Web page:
For all Henry possessed in mischievous potential, however, it lacked significant precedential effect. Henry itself did not hold the asserted state ground inadequate; instead it remanded for the state court to determine whether “petitioner’s counsel deliberately bypassed the opportunity to make timely objection in the state court.” 379 U.S., at 449—453. The cornerstone of that analysis, the deliberate-bypass standard of Fay v. Noia, 372 U.S. 391, 426—434 (1963), later was limited to its facts in Wainwright v. Sykes, 433 U.S. 72, 87—88 (1977), and then put to rest in Coleman v. Thompson, 501 U.S., at 750. Subsequent cases maintained the pre-Henry focus on the general validity of the challenged state practice, either declining to cite Henry or framing its holding in innocuous terms. See, e.g., James v. Kentucky, 466 U.S., at 349; Monger v. Florida, 405 U.S. 958 (1972); see also Hart & Wechsler 585—586 (describing the “[d]emise of Henry”); 16B Wright & Miller §4020, at 291 (“Later decisions, over a period now measured in decades, are more remarkable for frequently omitting any reference to the Henry decision than for clarifying it”).

There is no meaningful distinction between the Henry Court’s analysis and the standard the Court applies today, and this surprising reinvigoration of the case-by-case approach is contrary to the principles of federalism underlying our habeas corpus jurisprudence. Procedural rules, like the substantive laws they implement, are the products of sovereignty and democratic processes. The States have weighty interests in enforcing rules that protect the integrity and uniformity of trials, even when “the reason for the rule does not clearly apply.” Staub v. City of Baxley, 355 U.S., at 333 (Frankfurter, J., dissenting). Regardless of the particular facts in extraordinary cases, then, Missouri has a freestanding interest in Rule 24.10 as a rule.

By ignoring that interest, the majority’s approach invites much mischief at criminal trials, and the burden imposed upon States and their courts will be heavy. All requirements of a rule are, in the rulemaker’s view, essential to fulfill its purposes; imperfect compliance is thus, by definition, not compliance at all. Yet the State’s sound judgment on these matters can now be overridden by a federal court, which may determine for itself, given its own understanding of the rule’s purposes, whether a requirement was essential or compliance was substantial in the unique circumstances of any given case. Henceforth, each time a litigant does not comply with an established state procedure, the judge must inquire, even “in the midst of trial, … whether noncompliance should be excused because some alternative procedure might be deemed adequate in the particular situation.” Hart & Wechsler 585. The trial courts, then the state appellate courts, and, in the end, the federal habeas courts in numerous instances must comb through the full transcript and trial record, searching for ways in which the defendant might have substantially complied with the essential requirements of an otherwise broken rule.

The Court seeks to ground its renewal of Henry’s long-quiescent dictum in our more recent decision in Osborne v. Ohio, 495 U.S., at 122—125. Though isolated statements in Osborne might appear to support the majority’s approach–or, for that matter, Henry’s approach–Osborne’s holding does not.

This case bears little resemblance, if any, to Osborne. The Ohio statute in question there made it criminal to possess a photograph of a minor in “a state of nudity.” Ohio Rev. Code Ann. §2907.323(A)(3) (Supp. 1989). In a pretrial motion to dismiss, Osborne objected to the statute as overbroad under the First Amendment. The state trial court denied the motion, allowed the case to proceed, and adopted no limiting construction of the statute when it instructed the jury on the elements of the crime.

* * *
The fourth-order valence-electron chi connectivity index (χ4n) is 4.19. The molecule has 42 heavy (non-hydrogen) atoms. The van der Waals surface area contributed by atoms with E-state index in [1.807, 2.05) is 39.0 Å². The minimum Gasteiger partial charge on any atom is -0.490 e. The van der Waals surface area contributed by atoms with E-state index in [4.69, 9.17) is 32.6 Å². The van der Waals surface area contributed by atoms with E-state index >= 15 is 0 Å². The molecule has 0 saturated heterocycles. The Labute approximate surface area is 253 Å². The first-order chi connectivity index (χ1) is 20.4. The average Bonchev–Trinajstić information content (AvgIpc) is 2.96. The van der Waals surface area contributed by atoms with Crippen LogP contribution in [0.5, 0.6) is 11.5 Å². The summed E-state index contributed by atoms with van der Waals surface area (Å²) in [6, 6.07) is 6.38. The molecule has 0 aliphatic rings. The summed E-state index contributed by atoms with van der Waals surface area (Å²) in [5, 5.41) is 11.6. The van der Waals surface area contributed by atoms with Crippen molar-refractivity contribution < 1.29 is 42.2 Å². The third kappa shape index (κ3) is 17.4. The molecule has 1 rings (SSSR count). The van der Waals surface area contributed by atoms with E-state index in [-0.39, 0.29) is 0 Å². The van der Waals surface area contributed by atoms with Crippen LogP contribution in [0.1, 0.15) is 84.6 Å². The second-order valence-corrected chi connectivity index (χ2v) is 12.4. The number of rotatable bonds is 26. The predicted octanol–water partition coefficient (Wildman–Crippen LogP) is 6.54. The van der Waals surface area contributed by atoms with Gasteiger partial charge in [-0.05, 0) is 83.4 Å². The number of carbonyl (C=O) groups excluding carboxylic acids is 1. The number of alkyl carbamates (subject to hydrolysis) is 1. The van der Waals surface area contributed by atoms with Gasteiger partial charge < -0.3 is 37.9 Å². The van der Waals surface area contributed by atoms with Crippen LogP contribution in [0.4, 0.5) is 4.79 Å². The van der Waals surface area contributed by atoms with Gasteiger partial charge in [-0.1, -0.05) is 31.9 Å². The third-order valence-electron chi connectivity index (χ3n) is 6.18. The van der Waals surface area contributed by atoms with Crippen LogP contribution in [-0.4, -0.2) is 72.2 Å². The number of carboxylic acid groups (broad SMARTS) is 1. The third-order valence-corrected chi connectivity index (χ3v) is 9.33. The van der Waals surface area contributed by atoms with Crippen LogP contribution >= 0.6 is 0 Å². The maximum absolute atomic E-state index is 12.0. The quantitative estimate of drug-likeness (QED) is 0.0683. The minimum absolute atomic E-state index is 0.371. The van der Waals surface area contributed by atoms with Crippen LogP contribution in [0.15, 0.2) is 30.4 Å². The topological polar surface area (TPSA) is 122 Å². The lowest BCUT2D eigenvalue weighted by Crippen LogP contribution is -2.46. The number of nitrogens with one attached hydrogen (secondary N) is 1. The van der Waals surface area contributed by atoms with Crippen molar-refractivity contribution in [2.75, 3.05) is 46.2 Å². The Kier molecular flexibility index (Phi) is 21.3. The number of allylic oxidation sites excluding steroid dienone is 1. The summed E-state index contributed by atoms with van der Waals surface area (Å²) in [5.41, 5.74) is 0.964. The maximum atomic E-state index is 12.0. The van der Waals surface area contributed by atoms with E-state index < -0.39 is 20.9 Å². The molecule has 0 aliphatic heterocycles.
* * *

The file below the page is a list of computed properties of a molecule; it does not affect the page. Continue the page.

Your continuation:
In his appeal to the Ohio Supreme Court, Osborne argued that the statute violated the First Amendment for two reasons: first, it prohibited the possession of nonlewd material; and second, it lacked a scienter requirement. In rejecting the first contention, the appellate court did what the trial court had not: It adopted a limiting construction so that “nudity constitute[d] a lewd exhibition or involve[d] a graphic focus on the genitals.” State v. Young, 37 Ohio St. 3d 249, 252, 525 N. E. 2d 1363, 1368 (1988). In addressing Osborne’s second point, the Ohio Supreme Court noted that another Ohio statute provided a mens rea of recklessness whenever, as was the case there, the criminal statute at issue was silent on the question. Id., at 252—253, 525 N. E. 2d, at 1368 (citing Ohio Rev. Code Ann. §2901.21(B) (1987)). Osborne also argued that his due process rights were violated because the trial court had not instructed the jury on the elements of lewdness and recklessness that the Ohio Supreme Court had just read into the statute. The appellate court rejected this claim on procedural grounds, observing that Osborne “neither requested such charge[s] nor objected to the instructions as given.” 37 Ohio St. 3d, at 254, 258, 525 N. E. 2d, at 1369, 1373 (citing Ohio Rule Crim. Proc. 30(A) (1989)).

When Osborne’s case reached this Court, the parties’ due process discussion focused on the merits, not the procedural bar. “It is a violation of due process,” Osborne’s brief argued, “where … a state supreme court adds new elements to save a statute and then affirms the conviction.” Brief for Appellant, O. T. 1989, No. 88—5986, p. 25. Ohio’s response, contending that the appellate court’s limiting construction was “foreseeable,” mentioned the procedural rule in a short, conclusory paragraph. Brief for Appellee, O. T. 1989, No. 88—5986, pp. 43—44. Against this backdrop, we decided the asserted procedural ground was adequate to block our assessment of the scienter claim but not the lewdness claim. Osborne v. Ohio, supra, at 125—126. This was not the watershed holding today’s majority makes it out to be. The procedure invoked by the State with respect to lewdness required defendants in all overbreadth cases to take one of two steps, neither of which comported with established adequacy principles.